TechVision 2016 found that "deep expertise for the specialised task at hand" was only the fifth most important thing that digital employers looked for, with "ability to quickly learn," "ability to multitask" and "willingness to embrace change" ranking higher. As such, companies will need to source deep skills as needed, including contractors, freelancers, alliance partners and start-ups, and assemble them into optimal teams for different projects.

Organisational Structure: A skilled workforce and flexible project model will only flourish in an equally flexible organisation. This means more horizontal leadership structures, like at GE, where front-line employees, exposed to continual training and with data at their finger-tips, are empowered to make decisions.

As we move forward, a growing proportion of employees will be made up of Millennials, talent that has grown up as digital natives, and who adapt easily to the furious pace of technological change. This generation seeks more flexibility, less hierarchy, are keen to shape their own career paths, and are comfortable using digital tools to work anytime, from anywhere. In other words, a perfect fit for your Liquid Workforce.

Asia is in excellent stead to benefit from this trend—by 2020, the region will have 60 percent of the world’s millennial population.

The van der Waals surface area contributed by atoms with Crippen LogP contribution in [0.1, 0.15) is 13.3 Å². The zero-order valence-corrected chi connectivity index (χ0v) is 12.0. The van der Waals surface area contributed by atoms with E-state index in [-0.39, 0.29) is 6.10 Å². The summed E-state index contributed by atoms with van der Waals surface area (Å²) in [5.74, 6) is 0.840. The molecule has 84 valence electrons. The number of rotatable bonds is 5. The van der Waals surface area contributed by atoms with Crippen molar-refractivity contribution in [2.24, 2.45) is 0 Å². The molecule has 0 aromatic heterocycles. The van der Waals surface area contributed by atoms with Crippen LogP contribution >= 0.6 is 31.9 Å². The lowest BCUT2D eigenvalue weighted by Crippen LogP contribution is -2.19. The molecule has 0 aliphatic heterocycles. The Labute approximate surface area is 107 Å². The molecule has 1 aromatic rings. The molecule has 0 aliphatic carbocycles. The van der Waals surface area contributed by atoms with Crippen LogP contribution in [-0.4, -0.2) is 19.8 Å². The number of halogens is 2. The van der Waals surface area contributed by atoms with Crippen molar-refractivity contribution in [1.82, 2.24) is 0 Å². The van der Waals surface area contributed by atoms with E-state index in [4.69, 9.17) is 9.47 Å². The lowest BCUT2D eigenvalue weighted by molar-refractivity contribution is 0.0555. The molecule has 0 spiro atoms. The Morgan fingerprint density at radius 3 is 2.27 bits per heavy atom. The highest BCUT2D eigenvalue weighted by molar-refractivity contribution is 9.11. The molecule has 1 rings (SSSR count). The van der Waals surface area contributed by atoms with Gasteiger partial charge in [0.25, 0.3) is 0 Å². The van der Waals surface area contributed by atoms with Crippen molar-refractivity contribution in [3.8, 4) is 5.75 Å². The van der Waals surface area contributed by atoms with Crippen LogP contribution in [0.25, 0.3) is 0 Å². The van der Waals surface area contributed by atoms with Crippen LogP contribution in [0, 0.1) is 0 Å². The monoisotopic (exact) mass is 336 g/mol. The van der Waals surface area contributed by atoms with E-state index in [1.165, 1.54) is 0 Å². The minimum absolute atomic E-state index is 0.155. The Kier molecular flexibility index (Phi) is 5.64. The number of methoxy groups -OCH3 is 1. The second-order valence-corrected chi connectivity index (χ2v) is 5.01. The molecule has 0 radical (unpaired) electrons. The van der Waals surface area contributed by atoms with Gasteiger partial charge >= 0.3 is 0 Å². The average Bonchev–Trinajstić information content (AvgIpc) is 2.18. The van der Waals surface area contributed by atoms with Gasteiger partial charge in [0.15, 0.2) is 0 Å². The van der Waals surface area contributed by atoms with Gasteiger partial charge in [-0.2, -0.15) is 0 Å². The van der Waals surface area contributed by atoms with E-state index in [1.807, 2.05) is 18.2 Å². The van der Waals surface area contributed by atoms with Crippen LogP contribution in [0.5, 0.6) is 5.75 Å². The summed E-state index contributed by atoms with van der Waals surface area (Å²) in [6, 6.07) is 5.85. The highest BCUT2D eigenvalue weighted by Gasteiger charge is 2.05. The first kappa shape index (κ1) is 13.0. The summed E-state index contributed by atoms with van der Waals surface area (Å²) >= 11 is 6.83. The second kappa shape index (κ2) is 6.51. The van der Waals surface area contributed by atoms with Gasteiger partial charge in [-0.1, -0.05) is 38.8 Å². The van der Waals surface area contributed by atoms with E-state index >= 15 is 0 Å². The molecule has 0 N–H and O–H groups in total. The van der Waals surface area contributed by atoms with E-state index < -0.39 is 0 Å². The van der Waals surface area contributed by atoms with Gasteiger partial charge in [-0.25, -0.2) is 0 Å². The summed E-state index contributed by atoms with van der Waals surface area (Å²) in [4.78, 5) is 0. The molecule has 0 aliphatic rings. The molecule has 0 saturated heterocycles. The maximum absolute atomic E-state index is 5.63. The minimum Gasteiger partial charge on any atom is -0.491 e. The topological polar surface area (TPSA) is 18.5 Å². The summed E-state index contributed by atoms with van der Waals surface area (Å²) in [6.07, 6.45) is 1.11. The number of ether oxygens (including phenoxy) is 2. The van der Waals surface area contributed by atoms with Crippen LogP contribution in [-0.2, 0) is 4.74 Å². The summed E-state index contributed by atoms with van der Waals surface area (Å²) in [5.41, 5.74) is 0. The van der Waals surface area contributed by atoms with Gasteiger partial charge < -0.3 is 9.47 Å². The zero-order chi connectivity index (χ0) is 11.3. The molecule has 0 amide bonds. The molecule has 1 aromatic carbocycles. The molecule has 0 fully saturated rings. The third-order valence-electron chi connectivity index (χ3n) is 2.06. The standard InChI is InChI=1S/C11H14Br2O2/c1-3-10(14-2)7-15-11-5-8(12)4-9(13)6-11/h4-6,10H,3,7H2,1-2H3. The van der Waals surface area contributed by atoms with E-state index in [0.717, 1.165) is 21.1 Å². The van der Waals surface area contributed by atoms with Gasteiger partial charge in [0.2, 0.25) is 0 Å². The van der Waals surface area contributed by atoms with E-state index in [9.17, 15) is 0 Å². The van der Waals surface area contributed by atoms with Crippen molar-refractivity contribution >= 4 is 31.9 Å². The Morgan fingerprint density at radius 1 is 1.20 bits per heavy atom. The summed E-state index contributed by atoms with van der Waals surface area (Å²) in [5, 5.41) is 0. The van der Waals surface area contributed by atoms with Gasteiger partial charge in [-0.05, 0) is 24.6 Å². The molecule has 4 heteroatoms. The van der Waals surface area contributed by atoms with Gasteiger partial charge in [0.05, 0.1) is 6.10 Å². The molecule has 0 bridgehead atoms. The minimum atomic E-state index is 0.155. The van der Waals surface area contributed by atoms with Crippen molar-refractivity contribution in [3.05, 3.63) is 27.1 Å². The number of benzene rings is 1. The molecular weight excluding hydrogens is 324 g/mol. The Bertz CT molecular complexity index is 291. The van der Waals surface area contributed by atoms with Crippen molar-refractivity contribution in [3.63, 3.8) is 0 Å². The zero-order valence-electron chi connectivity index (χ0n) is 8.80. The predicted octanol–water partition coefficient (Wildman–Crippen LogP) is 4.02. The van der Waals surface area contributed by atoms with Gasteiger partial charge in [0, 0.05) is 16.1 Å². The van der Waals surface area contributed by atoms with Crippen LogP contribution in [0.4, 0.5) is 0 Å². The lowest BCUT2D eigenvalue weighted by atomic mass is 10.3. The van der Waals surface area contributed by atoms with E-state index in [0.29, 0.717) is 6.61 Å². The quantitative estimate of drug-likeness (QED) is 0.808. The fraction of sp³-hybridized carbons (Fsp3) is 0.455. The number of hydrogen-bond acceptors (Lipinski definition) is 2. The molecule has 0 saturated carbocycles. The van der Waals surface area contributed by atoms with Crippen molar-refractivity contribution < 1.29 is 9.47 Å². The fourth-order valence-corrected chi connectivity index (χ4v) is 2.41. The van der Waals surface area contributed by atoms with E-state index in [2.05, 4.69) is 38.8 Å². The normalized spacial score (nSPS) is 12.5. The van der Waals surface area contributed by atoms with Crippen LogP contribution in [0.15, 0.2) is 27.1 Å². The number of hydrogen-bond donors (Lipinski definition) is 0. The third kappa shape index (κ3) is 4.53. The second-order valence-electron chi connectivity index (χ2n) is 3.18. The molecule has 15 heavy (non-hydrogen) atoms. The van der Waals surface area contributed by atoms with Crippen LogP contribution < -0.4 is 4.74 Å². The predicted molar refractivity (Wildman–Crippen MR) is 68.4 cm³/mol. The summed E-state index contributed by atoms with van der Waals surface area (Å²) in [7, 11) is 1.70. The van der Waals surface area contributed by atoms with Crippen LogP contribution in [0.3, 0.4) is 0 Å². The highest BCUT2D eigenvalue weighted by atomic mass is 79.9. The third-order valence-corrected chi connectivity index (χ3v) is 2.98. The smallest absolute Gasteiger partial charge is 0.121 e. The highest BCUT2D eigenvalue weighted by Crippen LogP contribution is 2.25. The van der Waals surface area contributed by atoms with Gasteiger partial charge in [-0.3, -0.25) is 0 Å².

The Liquid Workforce in Malaysia

When it comes to creating a Liquid Workforce in Malaysia, there has been uneven progress. At the skills level, large companies have their own internal learning centres, and tertiary institutions are updating their curriculums to reflect the new capabilities and competencies needed, especially in the areas of data science and analytics. Several companies in Malaysia are experimenting with “reverse mentoring,” or roping in younger employees to mentor senior leadership, including CEOs, on digital trends. The government has also been supportive with its Human Resources Development Fund that covers employee training costs, and other initiatives such as MaGIC, which runs free data science courses. However, on the projects level, the external or freelance market is not yet fully tapped due to concerns about data privacy and preserving competitive advantages. On the other hand, the uncertain economy means that many Millennials are seeking the security of full-time rather than freelance jobs. Organisational structures also remain largely hierarchical, although MNCs are leading the way in flattening their structures. We anticipate the move towards a more liquid workforce will gain momentum in the next 12 to 18 months as the economy improves, and also as the demand for talent outstrips supply. It will, we hope, be accompanied with the requisite cultural shift that will make innovation a part of organisational DNA, allowing great ideas to come to life. Technology alone will not propel organisations towards their new strategic objectives. People—empowered by technology to evolve, adapt and drive change—will.